Here are some of the things we went through in the workshop last month. There was a lot of content to cover which meant restricting the amount of sets and lighting styles to cover each one in depth. Our model for the day, Vicky provided all the outfits whilst hair and makeup was done by studio owner Becky Hampson. We started off with a simple beauty shot to talk about setting up 3 lights one at a time, starting with the key, using the light-meter to get the others at the exact ratio we wanted. The background is provided by a 1.2 metre octabox, facing the camera and back-lighting the model. Fill is provided by a strip box from below, and the key light is a diffused beauty dish. This is a pretty formulaic and easily repeatable setup – it’s a bit like building your own Photo-Me! booth for beauty shots: once it’s set up and the lights are dialled in, you can just blast away. There are lots of variations on this using reflectors instead of a second softbox for fill or with a Tri-Flector, or with a front-lit background and so on. I like this set-up as the background light washes over the edges of the model – you just need to be careful not to crank up the background light too much or the light will eat into the edges of the hair and other fine detail. You can meter this to get started, however this is really a creative decision – I tend to start at 2 stops over the key light, with the octabox about a foot behind the model.
Then we moved on to the creative stuff, altering the angle of view against a single octabox, from backlit to side-lit to front lit. Adding rim lights and finally back-lighting which coupled with some port-production editing can produce some dramatic results. See the basic setup for the octa plus strip box for rim light here. See how close the octa is to Vicky? This gives us the softest light, but also with the fastest falloff, rendering dramatic light on the model, and a darker background, as it is getting much less light proportional to the model (remember the light intensity is inversely proportional to the square of the distance from the light source). The rim light, on the other hand, is harsher, and more even along the model’s profile as distance to the light is roughly consistent all the way down as the light is further away: ie a few inches either way is nothing when the light is 8 foot away.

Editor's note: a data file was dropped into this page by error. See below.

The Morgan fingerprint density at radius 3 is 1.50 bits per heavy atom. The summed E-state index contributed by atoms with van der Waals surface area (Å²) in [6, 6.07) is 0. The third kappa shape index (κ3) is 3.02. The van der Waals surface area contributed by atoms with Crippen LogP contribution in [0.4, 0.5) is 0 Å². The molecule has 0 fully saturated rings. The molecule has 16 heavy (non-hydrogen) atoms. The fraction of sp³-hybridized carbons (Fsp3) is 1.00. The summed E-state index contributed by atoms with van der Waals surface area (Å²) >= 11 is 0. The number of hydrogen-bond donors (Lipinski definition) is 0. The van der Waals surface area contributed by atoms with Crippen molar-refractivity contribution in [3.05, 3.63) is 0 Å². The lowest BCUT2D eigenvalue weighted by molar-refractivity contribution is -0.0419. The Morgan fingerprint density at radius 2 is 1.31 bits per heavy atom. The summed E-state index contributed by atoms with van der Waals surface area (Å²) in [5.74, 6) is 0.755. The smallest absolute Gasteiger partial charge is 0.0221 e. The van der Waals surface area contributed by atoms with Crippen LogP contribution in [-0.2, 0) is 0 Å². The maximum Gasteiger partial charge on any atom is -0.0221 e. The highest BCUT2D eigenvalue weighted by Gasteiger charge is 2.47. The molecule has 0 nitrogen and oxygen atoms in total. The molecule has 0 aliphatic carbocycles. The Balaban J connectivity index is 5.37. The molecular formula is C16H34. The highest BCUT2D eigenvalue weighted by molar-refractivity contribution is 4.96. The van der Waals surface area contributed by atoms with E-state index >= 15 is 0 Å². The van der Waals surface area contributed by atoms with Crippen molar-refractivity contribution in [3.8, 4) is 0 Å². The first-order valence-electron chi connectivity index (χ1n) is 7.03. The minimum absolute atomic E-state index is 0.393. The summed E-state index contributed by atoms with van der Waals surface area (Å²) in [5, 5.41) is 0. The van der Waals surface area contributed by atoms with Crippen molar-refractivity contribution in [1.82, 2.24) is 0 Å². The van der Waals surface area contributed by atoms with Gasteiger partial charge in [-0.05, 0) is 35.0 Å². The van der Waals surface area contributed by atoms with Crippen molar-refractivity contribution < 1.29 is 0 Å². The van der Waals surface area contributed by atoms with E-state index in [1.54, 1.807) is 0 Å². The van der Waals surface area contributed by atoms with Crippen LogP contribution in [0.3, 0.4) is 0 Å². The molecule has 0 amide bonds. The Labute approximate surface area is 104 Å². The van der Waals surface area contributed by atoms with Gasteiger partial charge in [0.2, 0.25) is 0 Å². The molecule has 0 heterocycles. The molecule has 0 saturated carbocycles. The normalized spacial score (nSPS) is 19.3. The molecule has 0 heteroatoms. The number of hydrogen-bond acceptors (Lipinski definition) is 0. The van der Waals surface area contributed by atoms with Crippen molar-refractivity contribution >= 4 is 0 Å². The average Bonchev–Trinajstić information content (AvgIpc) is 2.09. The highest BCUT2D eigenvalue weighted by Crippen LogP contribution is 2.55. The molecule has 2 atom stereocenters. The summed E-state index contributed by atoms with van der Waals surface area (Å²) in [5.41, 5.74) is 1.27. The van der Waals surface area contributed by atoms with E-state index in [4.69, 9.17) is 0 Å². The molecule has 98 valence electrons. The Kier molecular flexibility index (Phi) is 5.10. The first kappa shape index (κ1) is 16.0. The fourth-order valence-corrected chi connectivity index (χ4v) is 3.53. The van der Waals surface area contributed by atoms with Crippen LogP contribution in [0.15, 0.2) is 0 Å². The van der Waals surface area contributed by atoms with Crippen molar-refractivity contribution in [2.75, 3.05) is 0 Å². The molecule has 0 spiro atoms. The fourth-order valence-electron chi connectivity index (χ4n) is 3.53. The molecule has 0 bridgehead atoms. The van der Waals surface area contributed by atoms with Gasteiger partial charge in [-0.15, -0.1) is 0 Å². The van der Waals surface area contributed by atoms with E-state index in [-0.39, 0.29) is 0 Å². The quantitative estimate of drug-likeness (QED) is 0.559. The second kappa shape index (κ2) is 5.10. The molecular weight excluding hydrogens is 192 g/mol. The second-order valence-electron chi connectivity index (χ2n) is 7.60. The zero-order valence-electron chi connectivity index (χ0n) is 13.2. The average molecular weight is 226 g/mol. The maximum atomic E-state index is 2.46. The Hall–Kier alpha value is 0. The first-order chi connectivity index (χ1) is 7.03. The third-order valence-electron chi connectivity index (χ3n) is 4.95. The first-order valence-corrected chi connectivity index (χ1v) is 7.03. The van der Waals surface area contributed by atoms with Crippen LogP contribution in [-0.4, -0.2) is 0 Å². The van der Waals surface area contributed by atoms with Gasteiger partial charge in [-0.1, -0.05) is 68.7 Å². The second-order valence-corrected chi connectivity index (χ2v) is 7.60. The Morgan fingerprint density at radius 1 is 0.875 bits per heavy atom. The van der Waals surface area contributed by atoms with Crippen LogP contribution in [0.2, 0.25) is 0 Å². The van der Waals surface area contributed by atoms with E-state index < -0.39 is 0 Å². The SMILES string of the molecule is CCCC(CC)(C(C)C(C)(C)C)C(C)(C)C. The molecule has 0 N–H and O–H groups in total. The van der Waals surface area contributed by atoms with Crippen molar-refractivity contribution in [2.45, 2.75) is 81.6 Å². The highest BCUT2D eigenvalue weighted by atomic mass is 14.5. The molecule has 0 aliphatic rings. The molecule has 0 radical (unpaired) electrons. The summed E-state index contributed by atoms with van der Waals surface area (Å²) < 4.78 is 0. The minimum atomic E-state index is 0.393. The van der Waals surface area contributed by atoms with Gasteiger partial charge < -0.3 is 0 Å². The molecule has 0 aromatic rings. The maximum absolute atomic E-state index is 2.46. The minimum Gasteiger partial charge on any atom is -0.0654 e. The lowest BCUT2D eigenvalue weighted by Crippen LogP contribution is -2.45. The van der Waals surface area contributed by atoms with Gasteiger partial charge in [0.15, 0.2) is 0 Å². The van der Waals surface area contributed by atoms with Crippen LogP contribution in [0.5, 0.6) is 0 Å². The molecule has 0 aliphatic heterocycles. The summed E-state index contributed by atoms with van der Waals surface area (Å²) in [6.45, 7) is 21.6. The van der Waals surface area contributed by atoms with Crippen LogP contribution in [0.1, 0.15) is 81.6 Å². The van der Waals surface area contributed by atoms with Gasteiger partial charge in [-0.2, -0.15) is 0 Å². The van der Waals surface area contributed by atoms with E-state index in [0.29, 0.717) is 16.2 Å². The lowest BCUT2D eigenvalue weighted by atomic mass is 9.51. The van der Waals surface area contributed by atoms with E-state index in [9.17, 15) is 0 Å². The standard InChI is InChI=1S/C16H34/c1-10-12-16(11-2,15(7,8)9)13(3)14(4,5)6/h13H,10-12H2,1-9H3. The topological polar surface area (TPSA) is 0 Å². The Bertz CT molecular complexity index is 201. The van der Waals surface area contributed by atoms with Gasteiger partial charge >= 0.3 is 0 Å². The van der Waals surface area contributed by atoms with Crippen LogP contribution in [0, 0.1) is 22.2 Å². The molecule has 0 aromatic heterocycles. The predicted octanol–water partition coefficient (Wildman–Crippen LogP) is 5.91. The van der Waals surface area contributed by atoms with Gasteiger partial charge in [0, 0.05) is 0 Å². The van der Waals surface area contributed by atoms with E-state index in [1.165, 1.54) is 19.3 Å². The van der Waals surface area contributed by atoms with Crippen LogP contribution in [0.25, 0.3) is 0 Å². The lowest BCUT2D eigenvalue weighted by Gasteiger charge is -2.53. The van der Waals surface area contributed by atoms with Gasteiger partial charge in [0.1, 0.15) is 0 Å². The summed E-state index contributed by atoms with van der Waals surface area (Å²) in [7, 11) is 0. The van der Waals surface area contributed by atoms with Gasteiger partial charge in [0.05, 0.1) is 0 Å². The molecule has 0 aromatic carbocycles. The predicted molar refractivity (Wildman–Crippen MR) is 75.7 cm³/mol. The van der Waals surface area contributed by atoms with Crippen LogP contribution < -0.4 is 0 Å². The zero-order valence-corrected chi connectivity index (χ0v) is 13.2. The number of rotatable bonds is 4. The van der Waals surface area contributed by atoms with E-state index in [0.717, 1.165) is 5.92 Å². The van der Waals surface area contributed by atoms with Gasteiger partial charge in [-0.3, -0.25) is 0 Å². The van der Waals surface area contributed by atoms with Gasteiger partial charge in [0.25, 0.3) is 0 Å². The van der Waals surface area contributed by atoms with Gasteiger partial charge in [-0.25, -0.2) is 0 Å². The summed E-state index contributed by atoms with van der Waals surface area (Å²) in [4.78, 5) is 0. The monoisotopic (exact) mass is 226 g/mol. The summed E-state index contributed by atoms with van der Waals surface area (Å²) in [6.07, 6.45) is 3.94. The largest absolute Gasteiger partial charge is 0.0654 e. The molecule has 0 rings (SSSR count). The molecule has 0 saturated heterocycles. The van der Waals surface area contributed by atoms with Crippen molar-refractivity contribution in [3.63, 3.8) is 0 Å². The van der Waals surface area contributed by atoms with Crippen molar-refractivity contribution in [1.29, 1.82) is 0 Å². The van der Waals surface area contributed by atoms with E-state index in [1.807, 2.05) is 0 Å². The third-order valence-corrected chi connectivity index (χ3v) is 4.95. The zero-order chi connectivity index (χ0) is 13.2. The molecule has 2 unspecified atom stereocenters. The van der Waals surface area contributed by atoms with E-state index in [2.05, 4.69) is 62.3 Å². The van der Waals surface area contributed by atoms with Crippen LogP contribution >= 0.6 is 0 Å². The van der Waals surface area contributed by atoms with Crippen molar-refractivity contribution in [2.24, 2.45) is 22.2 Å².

The final shot from this set-up is below. The octabox was just out of shot for this frame, and the image has been extended to the left in post production. Using this technique, you can get much more dramatic light whilst retaining a more balanced frame, and working in a small studio with limited width is no problem. Of course this only works with plain backgrounds, or you are into full cutting and compositing onto a new background. I actually do take these “portraits” in “portrait” mode – to maximise the resolution. The resulting file below is around 7500 pixels square full size.
Expanding the background to get a good frame and layout to the image is something you can do with a blank seamless background. In Photoshop, I expand the canvas, usually to the left, but also sometimes I add a little on the right or top and bottom if I need to. However nine times out of ten, I’m just expanding the canvas to the left of the model. I like to have the model on the right hand side, looking left – this gives a good balance to the image, and room for text on the left. I then select a rectangular strip all the way down the image from the left of the model all the way to the left hand edge of the original image. The, using the free transform tool, I’ll drag it over to cover the bigger area we just created. Then I blur the background by duplicating the layer, selecting and cutting out the model on the new layer, blurring what’s left and adding 1% monochromatic Gaussian noise to remove the banding that the Gaussian blur makes and then pasting the model back down. I’ll then mask out this blurred background around the feet to restore the shadows so the model looks connected to the environment once more. You could, of course do a precise selection and put the model into a completely different background – however that’s another story:)
We then went on to swap the strip-light in for the octabox as the main light to camera left and added a strobe with a standard reflector directly behind Vicky, pointing back at the camera at her shoulder height. This is something you might normally do with fog (or “smoke”), however I found that be cranking the light up, I can get a good edge light all around, and I can delete the stand and power cables that would normally be hidden by the fog, in post production. This is so easy now in Photoshop Cs6 using a combination of clone stamping, healing brush, patch tool and content aware deletion, along with some very precise selections using the pen tool. This invisible light source gives us even more drama to the light and this final shot is my favourite from the day. Big thanks to Vicky for being such a great model, and to Bex who not only owns and runs the studio, she did Vicky’s hair on the day. Bex also does a whole raft of other stuff including pole fitness classes, and operating a model agency – she has an entire wall of certificates for things she’s qualified to teach or do – seriously – check it out if you visit. You can see details of the studio here: http://bodycouturestudios.co.uk/